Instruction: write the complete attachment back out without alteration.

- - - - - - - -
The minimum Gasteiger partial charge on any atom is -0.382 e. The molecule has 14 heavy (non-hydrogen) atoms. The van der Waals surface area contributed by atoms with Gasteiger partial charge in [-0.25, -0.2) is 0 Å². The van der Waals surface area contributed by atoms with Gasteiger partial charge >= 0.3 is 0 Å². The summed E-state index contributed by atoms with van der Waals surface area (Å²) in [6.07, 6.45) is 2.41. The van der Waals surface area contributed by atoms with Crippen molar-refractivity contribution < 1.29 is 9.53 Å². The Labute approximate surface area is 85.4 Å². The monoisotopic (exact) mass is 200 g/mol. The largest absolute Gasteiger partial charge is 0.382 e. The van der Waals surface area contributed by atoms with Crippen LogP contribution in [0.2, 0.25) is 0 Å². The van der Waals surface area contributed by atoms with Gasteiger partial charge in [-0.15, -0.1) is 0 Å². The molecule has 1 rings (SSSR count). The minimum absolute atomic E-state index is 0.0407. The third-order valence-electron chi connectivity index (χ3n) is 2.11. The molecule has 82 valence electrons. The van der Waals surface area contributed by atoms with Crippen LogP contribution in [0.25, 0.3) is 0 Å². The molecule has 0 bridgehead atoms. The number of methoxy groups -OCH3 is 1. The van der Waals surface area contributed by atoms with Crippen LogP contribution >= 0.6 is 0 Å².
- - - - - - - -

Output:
The minimum Gasteiger partial charge on any atom is -0.382 e. The molecule has 14 heavy (non-hydrogen) atoms. The van der Waals surface area contributed by atoms with Gasteiger partial charge in [-0.25, -0.2) is 0 Å². The van der Waals surface area contributed by atoms with Gasteiger partial charge >= 0.3 is 0 Å². The summed E-state index contributed by atoms with van der Waals surface area (Å²) in [6.07, 6.45) is 2.41. The van der Waals surface area contributed by atoms with Crippen molar-refractivity contribution < 1.29 is 9.53 Å². The Labute approximate surface area is 85.4 Å². The monoisotopic (exact) mass is 200 g/mol. The largest absolute Gasteiger partial charge is 0.382 e. The van der Waals surface area contributed by atoms with Crippen LogP contribution in [0.2, 0.25) is 0 Å². The van der Waals surface area contributed by atoms with Gasteiger partial charge in [-0.15, -0.1) is 0 Å². The molecule has 1 rings (SSSR count). The minimum absolute atomic E-state index is 0.0407. The third-order valence-electron chi connectivity index (χ3n) is 2.11. The molecule has 82 valence electrons. The van der Waals surface area contributed by atoms with Crippen LogP contribution in [0.25, 0.3) is 0 Å². The molecule has 0 bridgehead atoms. The number of methoxy groups -OCH3 is 1. The van der Waals surface area contributed by atoms with Crippen LogP contribution >= 0.6 is 0 Å².